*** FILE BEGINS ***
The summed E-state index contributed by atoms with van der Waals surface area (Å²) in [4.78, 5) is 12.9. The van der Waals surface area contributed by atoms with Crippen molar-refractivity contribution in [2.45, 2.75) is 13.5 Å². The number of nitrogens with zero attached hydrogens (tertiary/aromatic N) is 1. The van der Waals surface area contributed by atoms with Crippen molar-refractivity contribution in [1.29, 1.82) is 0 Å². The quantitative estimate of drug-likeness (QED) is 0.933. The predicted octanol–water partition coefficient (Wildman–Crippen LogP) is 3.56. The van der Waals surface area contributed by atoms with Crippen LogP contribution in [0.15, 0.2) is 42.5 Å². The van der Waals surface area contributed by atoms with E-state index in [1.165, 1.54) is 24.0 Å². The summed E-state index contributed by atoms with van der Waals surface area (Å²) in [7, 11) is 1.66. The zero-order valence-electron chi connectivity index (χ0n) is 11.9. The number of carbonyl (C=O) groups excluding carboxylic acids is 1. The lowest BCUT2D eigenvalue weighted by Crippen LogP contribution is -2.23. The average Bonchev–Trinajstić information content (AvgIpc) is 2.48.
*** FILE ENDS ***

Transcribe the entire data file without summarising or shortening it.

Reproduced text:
The summed E-state index contributed by atoms with van der Waals surface area (Å²) in [4.78, 5) is 12.9. The van der Waals surface area contributed by atoms with Crippen molar-refractivity contribution in [2.45, 2.75) is 13.5 Å². The number of nitrogens with zero attached hydrogens (tertiary/aromatic N) is 1. The van der Waals surface area contributed by atoms with Crippen molar-refractivity contribution in [1.29, 1.82) is 0 Å². The quantitative estimate of drug-likeness (QED) is 0.933. The predicted octanol–water partition coefficient (Wildman–Crippen LogP) is 3.56. The van der Waals surface area contributed by atoms with Crippen LogP contribution in [0.15, 0.2) is 42.5 Å². The van der Waals surface area contributed by atoms with E-state index in [1.165, 1.54) is 24.0 Å². The summed E-state index contributed by atoms with van der Waals surface area (Å²) in [7, 11) is 1.66. The zero-order valence-electron chi connectivity index (χ0n) is 11.9. The number of carbonyl (C=O) groups excluding carboxylic acids is 1. The lowest BCUT2D eigenvalue weighted by Crippen LogP contribution is -2.23. The average Bonchev–Trinajstić information content (AvgIpc) is 2.48.